Was there a specific moment where you realized the limitless reach and potential of the digital space?
Back when I first got an e-mail in college, I said ‘Whoa, this is different!’ We would run to the computer lab and exchange e-mail with people who were two feet behind us. When you live in Delaware you have to have an imagination because there is not an entertainment industry there. Figuring out a good formula through creativity and being proactive is key. That is how we discovered there was a lot in the digital space and our product was born.
How did you start making videos?
I began doing viral videos because it was another way to be creative. My passion is directing and producing related to hip-hop. I produced the “Next 48 Hours” web series, which was very successful. It followed musicians for two consecutive days, showing two days in their lives. This web series was a light bulb, I said ‘This is another avenue.’
I spoke to my friend Benny Boom and he gave me great advice. He urged me to stay in my lane and produce according to my talents and interests. Viral videos became my niche and allowed me to think outside the box.
You find a hope in the digital space using your creativity. We haven’t discovered how much profit we can make online. We are still in its infancy. The more people get connected, the more we will capitalize on moving information from websites to mobile formats. There is a huge opening in the space, you have to find your avenue and be assertive.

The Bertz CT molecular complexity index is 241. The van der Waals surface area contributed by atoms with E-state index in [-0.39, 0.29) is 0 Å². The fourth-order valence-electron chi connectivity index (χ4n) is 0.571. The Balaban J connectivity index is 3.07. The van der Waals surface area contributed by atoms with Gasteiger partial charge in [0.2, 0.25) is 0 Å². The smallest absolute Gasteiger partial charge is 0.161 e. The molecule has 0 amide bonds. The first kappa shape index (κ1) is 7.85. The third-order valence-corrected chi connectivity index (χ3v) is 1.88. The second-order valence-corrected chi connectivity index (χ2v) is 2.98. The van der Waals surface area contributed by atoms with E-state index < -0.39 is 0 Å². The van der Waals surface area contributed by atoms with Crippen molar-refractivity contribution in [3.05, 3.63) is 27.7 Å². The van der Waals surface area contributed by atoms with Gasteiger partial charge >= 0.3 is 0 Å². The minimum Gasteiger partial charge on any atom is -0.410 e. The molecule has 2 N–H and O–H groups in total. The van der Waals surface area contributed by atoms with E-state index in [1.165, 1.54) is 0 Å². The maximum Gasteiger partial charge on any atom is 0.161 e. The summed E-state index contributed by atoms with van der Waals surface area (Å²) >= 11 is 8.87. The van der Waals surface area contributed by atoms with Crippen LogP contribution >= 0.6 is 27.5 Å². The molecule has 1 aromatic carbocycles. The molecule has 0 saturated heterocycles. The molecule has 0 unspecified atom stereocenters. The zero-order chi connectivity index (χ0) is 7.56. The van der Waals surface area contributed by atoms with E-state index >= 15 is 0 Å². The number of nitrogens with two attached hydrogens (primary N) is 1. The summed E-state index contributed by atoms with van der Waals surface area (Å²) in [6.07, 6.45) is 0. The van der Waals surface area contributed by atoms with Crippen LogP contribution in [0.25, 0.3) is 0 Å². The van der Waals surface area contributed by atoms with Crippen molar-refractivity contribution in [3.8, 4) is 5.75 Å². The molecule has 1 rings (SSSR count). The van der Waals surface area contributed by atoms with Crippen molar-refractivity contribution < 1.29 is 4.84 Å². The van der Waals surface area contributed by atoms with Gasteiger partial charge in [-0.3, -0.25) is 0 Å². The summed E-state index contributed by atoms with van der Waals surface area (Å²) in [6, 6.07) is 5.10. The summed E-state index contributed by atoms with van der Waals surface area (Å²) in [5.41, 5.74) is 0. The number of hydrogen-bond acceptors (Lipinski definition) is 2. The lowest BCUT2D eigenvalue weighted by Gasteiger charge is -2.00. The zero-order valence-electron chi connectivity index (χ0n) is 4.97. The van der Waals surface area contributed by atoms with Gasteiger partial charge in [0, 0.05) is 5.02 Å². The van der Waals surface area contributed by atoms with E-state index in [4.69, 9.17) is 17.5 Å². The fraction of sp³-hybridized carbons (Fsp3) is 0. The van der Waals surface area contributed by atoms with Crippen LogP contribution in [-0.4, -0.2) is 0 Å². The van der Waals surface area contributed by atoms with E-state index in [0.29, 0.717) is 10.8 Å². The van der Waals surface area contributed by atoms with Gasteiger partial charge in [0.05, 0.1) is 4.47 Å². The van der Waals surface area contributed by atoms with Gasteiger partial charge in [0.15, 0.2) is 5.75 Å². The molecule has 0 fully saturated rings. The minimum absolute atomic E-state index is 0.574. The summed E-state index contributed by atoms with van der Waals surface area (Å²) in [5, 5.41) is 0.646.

How do you maintain Allhiphop.com from a content standpoint so that it remains relevant in a space where new sites are always emerging?
We are really lucky with Allhiphop.com. The benefit of being a leader is many artists and publicists come to you first. However, when creating content you have to think outside of the box, like I did with “Next 48 Hours.” That had never been done online.
For example, I have a partnership with SXSW, an event featuring a concert with all the best artists in Texas. It represents another opportunity to use my creativity. Instead of doing typical interviews with the artist, I did behind the scenes footage. My idea was to follow the artists two hours before their performance and then capture them walking on stage. Allhiphop.com’s content creation model is based on creativity and we leave typical interviews to our competitors.
You were recently acknowledged at the Generation U Urban Architects: Top 40 under 40 at the 2010 NBA All Star Weekend–what does that mean to you?
It means a lot as it is one of my first personal achievements. It’s a full time job operating AllHipHop.com and I have to juggle that with developing my own company. To be acknowledged for what you do every day and don’t think about, that is great. I couldn’t believe it, I am almost speechless. I may be getting to that stage in my life where I can start to influence people in a different way.
Do you feel a greater sense of responsibility to show your urban audience how to become entrepreneurs, brand builders and trailblazers since receiving this acknowledgment?
Definitely, if you do not give back you are not only failing your community but your failing yourself. We are not here to hoard everything up and be in it for money; that should be the last things people should want to do. To me it is a natural feeling of goodness to give back to those who are up and coming. 13 years ago, I was looking for a break and I know how it feels. I think it is a beautiful thing to discover talent and acknowledge it.